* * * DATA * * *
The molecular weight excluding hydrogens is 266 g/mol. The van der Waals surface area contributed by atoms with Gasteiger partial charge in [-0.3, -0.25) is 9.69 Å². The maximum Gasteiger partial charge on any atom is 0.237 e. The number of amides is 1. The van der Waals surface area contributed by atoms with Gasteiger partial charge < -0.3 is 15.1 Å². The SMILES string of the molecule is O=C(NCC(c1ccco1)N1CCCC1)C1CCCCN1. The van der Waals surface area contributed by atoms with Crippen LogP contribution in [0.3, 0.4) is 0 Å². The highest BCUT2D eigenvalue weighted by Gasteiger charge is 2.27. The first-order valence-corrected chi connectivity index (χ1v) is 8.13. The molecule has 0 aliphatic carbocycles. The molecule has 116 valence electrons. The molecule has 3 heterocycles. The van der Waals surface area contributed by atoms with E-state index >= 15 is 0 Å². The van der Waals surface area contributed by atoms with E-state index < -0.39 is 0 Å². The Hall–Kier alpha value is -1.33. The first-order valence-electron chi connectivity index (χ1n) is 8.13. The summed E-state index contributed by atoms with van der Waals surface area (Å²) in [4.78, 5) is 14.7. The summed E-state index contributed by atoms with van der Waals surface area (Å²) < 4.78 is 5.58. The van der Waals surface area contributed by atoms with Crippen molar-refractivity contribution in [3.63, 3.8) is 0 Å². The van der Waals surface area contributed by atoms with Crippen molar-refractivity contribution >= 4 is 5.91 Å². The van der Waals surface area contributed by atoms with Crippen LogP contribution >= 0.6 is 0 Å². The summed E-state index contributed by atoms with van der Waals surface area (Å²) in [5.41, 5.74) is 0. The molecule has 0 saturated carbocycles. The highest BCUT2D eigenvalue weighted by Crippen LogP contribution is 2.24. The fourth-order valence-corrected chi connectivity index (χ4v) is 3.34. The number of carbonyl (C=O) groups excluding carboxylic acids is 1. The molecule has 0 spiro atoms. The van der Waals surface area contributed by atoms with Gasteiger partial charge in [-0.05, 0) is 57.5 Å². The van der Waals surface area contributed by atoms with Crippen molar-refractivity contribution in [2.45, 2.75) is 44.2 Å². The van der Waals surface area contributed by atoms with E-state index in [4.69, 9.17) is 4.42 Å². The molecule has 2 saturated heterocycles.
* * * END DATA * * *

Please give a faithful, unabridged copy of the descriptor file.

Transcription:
The molecular weight excluding hydrogens is 266 g/mol. The van der Waals surface area contributed by atoms with Gasteiger partial charge in [-0.3, -0.25) is 9.69 Å². The maximum Gasteiger partial charge on any atom is 0.237 e. The number of amides is 1. The van der Waals surface area contributed by atoms with Gasteiger partial charge < -0.3 is 15.1 Å². The SMILES string of the molecule is O=C(NCC(c1ccco1)N1CCCC1)C1CCCCN1. The van der Waals surface area contributed by atoms with Crippen LogP contribution in [0.3, 0.4) is 0 Å². The highest BCUT2D eigenvalue weighted by Gasteiger charge is 2.27. The first-order valence-corrected chi connectivity index (χ1v) is 8.13. The molecule has 0 aliphatic carbocycles. The molecule has 116 valence electrons. The molecule has 3 heterocycles. The van der Waals surface area contributed by atoms with E-state index >= 15 is 0 Å². The van der Waals surface area contributed by atoms with E-state index < -0.39 is 0 Å². The Hall–Kier alpha value is -1.33. The first-order valence-electron chi connectivity index (χ1n) is 8.13. The summed E-state index contributed by atoms with van der Waals surface area (Å²) in [4.78, 5) is 14.7. The summed E-state index contributed by atoms with van der Waals surface area (Å²) < 4.78 is 5.58. The van der Waals surface area contributed by atoms with Crippen molar-refractivity contribution in [3.63, 3.8) is 0 Å². The van der Waals surface area contributed by atoms with Crippen molar-refractivity contribution >= 4 is 5.91 Å². The van der Waals surface area contributed by atoms with Crippen LogP contribution >= 0.6 is 0 Å². The summed E-state index contributed by atoms with van der Waals surface area (Å²) in [5.41, 5.74) is 0. The molecule has 0 saturated carbocycles. The highest BCUT2D eigenvalue weighted by Crippen LogP contribution is 2.24. The fourth-order valence-corrected chi connectivity index (χ4v) is 3.34. The number of carbonyl (C=O) groups excluding carboxylic acids is 1. The molecule has 0 spiro atoms. The van der Waals surface area contributed by atoms with Gasteiger partial charge in [-0.05, 0) is 57.5 Å². The van der Waals surface area contributed by atoms with Crippen molar-refractivity contribution in [2.45, 2.75) is 44.2 Å². The van der Waals surface area contributed by atoms with E-state index in [4.69, 9.17) is 4.42 Å². The molecule has 2 saturated heterocycles.